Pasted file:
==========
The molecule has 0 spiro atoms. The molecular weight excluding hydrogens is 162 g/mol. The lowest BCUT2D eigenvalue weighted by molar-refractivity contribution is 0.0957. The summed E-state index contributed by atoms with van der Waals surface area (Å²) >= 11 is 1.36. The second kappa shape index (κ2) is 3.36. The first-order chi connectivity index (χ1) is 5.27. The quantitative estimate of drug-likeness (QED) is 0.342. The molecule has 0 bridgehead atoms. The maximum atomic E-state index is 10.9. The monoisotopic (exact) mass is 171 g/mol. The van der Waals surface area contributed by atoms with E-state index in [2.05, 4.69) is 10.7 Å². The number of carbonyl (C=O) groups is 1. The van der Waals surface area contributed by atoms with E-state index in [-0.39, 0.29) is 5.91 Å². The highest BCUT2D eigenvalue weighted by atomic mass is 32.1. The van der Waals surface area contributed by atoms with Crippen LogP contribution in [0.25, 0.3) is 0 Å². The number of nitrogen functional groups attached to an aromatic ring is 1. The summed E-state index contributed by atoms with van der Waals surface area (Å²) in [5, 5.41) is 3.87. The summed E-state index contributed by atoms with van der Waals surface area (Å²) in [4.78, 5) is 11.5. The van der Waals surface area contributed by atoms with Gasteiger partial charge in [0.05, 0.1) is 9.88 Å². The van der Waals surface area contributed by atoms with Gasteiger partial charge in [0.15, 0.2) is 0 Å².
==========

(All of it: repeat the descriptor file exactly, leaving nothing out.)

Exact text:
The molecule has 0 spiro atoms. The molecular weight excluding hydrogens is 162 g/mol. The lowest BCUT2D eigenvalue weighted by molar-refractivity contribution is 0.0957. The summed E-state index contributed by atoms with van der Waals surface area (Å²) >= 11 is 1.36. The second kappa shape index (κ2) is 3.36. The first-order chi connectivity index (χ1) is 5.27. The quantitative estimate of drug-likeness (QED) is 0.342. The molecule has 0 bridgehead atoms. The maximum atomic E-state index is 10.9. The monoisotopic (exact) mass is 171 g/mol. The van der Waals surface area contributed by atoms with E-state index in [2.05, 4.69) is 10.7 Å². The number of carbonyl (C=O) groups is 1. The van der Waals surface area contributed by atoms with E-state index in [-0.39, 0.29) is 5.91 Å². The highest BCUT2D eigenvalue weighted by atomic mass is 32.1. The van der Waals surface area contributed by atoms with Crippen LogP contribution in [0.25, 0.3) is 0 Å². The number of nitrogen functional groups attached to an aromatic ring is 1. The summed E-state index contributed by atoms with van der Waals surface area (Å²) in [5, 5.41) is 3.87. The summed E-state index contributed by atoms with van der Waals surface area (Å²) in [4.78, 5) is 11.5. The van der Waals surface area contributed by atoms with Gasteiger partial charge in [0.05, 0.1) is 9.88 Å². The van der Waals surface area contributed by atoms with Gasteiger partial charge in [0.15, 0.2) is 0 Å².